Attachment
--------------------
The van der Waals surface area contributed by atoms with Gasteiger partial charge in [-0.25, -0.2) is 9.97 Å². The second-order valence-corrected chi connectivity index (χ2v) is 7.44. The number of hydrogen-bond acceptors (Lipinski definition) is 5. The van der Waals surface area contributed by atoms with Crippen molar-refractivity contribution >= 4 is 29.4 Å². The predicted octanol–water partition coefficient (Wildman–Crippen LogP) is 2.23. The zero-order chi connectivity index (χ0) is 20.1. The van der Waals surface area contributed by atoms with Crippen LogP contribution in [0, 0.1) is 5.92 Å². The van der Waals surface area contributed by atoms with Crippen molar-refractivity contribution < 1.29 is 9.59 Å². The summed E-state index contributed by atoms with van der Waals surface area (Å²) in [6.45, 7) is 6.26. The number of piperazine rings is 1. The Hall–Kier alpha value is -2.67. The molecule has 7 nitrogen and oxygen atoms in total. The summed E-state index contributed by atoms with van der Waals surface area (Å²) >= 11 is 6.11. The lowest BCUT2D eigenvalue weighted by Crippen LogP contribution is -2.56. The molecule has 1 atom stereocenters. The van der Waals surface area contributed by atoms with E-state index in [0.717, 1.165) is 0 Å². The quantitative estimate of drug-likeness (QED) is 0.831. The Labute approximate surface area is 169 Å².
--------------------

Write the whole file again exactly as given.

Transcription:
The van der Waals surface area contributed by atoms with Gasteiger partial charge in [-0.25, -0.2) is 9.97 Å². The second-order valence-corrected chi connectivity index (χ2v) is 7.44. The number of hydrogen-bond acceptors (Lipinski definition) is 5. The van der Waals surface area contributed by atoms with Crippen molar-refractivity contribution >= 4 is 29.4 Å². The predicted octanol–water partition coefficient (Wildman–Crippen LogP) is 2.23. The zero-order chi connectivity index (χ0) is 20.1. The van der Waals surface area contributed by atoms with Crippen LogP contribution in [0, 0.1) is 5.92 Å². The van der Waals surface area contributed by atoms with Crippen molar-refractivity contribution < 1.29 is 9.59 Å². The summed E-state index contributed by atoms with van der Waals surface area (Å²) in [6.45, 7) is 6.26. The number of piperazine rings is 1. The Hall–Kier alpha value is -2.67. The molecule has 7 nitrogen and oxygen atoms in total. The summed E-state index contributed by atoms with van der Waals surface area (Å²) >= 11 is 6.11. The lowest BCUT2D eigenvalue weighted by Crippen LogP contribution is -2.56. The molecule has 1 atom stereocenters. The van der Waals surface area contributed by atoms with E-state index in [0.717, 1.165) is 0 Å². The quantitative estimate of drug-likeness (QED) is 0.831. The Labute approximate surface area is 169 Å².